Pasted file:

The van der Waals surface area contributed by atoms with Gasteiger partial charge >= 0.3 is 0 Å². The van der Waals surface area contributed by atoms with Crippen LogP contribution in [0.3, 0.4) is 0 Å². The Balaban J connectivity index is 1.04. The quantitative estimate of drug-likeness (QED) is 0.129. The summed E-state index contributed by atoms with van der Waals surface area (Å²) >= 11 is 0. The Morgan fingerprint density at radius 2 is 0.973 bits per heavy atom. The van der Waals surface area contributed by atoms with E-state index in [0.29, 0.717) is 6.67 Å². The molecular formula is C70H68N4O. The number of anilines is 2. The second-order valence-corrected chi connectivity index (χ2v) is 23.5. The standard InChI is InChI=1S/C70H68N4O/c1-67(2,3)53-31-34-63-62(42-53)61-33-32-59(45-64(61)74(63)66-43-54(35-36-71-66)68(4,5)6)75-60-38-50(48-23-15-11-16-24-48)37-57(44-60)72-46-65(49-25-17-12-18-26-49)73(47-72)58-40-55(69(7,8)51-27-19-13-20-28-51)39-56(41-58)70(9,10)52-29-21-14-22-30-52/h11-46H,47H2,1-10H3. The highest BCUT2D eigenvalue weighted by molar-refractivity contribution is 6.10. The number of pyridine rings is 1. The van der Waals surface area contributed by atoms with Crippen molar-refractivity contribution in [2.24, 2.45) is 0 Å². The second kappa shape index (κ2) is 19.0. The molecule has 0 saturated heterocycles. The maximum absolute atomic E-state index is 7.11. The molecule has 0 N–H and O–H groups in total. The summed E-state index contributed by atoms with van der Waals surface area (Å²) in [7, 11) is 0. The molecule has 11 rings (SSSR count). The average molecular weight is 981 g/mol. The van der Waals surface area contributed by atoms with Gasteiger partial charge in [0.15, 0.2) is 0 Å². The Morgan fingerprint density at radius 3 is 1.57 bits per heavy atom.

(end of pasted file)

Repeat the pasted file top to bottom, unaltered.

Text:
The van der Waals surface area contributed by atoms with Gasteiger partial charge >= 0.3 is 0 Å². The van der Waals surface area contributed by atoms with Crippen LogP contribution in [0.3, 0.4) is 0 Å². The Balaban J connectivity index is 1.04. The quantitative estimate of drug-likeness (QED) is 0.129. The summed E-state index contributed by atoms with van der Waals surface area (Å²) >= 11 is 0. The Morgan fingerprint density at radius 2 is 0.973 bits per heavy atom. The van der Waals surface area contributed by atoms with E-state index in [0.29, 0.717) is 6.67 Å². The molecular formula is C70H68N4O. The number of anilines is 2. The second-order valence-corrected chi connectivity index (χ2v) is 23.5. The standard InChI is InChI=1S/C70H68N4O/c1-67(2,3)53-31-34-63-62(42-53)61-33-32-59(45-64(61)74(63)66-43-54(35-36-71-66)68(4,5)6)75-60-38-50(48-23-15-11-16-24-48)37-57(44-60)72-46-65(49-25-17-12-18-26-49)73(47-72)58-40-55(69(7,8)51-27-19-13-20-28-51)39-56(41-58)70(9,10)52-29-21-14-22-30-52/h11-46H,47H2,1-10H3. The highest BCUT2D eigenvalue weighted by molar-refractivity contribution is 6.10. The number of pyridine rings is 1. The van der Waals surface area contributed by atoms with Crippen molar-refractivity contribution in [2.24, 2.45) is 0 Å². The second kappa shape index (κ2) is 19.0. The molecule has 0 saturated heterocycles. The maximum absolute atomic E-state index is 7.11. The molecule has 0 N–H and O–H groups in total. The summed E-state index contributed by atoms with van der Waals surface area (Å²) in [7, 11) is 0. The molecule has 11 rings (SSSR count). The average molecular weight is 981 g/mol. The van der Waals surface area contributed by atoms with Gasteiger partial charge in [0.15, 0.2) is 0 Å². The Morgan fingerprint density at radius 3 is 1.57 bits per heavy atom.